TURNER, Charles after John HOPPNER
Charlotte Countess of Cholmondeley and the Hon. Henry Cholmondeley
London: Published by the engraver, No 50 Warren Street, Fitzroy Square, July 15th, 1805. Mezzotint. State i/ii with scratch letters. Printed on laid paper. A stunning impression in excellent condition. Skillfully remargined outside platemark on top of sheet. Small section in-filled in lower left corner of sheet outside platemark. Lower left corner skillfully in-filled outside platemark. Paper strengthened in upper right corner of sheet. Skillfully mended tear in upper right corner of image. Tiny section of image in-filled in lower right corner of image. Trimmed within platemark on lower margin. Image size (including text): 22 13/16 x 14 5/8 inches. Sheet size: 25 x 15 1/2 inches.
This stunning print is a rich impression of Charles Turner's mezzotint portrait of the Countess of Cholmondeley and her son after Hoppner.
John Hoppner was at the height of his powers at the time he painted Lady Cholmondeley and her son, Henry. The grand aristocratic portrait had been the domain of Sir Joshua Reynolds, carried on by Hoppner, Raeburn and later, Lawrence. Apart from dressing very young boys in dresses, what separates us from this epoch is the sense of noble vulnerability we feel in the countess, who occupies her station graciously and without apology. Georgiana Charlotte Bertie (1764-1838) married George, Earl (later Marquess) of Cholmondeley in 1791. Her calm demeanor, elegance and self-containment epitomise the aristocratic feminine ideal of the period. Henry Cholmondelely (1800-1884) was about four when the painting was done. As Lord Cholmondeley was a moderate Tory at Parliament. Charles Turner was an outstanding engraver who throughout his memorable career produced an array of wonderful images. Born in Oxfordshire, Turner moved to London in 1795, at which time he was employed by the famous engraver and publisher Boydell. Turner was a versatile engraver working in stipple and aquatint as well as mezzotint. Although Turner produced a wide array of excellent prints in subjects ranging from topography to genre, his main artistic focus was portraiture. Throughout his career he produced more than six hundred plates, of which about two-thirds were portraits. Turner was a close friend of J.M.W. Turner, and engraved many of the artist's paintings, in addition to engraving some plates for 'Liber Studiorum'. The work of Charles Turner is highly regarded by print connoisseurs as an engraver who combined technical skill with an artistic imagination to create beautiful enduring images. (DNB)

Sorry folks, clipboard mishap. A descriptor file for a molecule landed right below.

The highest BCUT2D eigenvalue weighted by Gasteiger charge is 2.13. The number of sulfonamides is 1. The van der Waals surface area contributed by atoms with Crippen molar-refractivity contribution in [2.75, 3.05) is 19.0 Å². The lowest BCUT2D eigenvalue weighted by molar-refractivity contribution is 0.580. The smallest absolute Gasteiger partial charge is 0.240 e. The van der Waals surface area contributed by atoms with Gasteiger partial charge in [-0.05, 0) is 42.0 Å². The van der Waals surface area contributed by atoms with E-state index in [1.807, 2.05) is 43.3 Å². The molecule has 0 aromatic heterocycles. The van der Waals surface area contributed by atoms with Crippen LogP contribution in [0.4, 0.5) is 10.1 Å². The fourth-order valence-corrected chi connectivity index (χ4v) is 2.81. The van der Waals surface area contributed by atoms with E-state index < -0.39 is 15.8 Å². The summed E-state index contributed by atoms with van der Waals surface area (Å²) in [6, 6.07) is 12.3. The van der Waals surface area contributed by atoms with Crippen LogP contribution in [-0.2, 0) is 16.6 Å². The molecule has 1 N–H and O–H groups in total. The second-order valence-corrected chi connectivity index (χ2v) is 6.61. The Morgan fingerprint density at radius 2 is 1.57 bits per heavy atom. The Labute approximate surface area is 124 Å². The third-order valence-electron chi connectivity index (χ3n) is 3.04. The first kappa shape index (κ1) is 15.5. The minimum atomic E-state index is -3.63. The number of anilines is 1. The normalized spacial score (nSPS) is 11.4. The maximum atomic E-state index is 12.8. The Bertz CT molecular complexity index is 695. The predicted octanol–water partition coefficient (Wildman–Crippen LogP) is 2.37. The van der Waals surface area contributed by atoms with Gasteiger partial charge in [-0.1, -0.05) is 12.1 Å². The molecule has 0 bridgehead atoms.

Whitman, Charles Turner 110, this state not recorded; O'Donoghue, Catalogue of Engraved British Portraits... in the British Museum 1; Lennox-Boyd & Stogdon, state i/ii.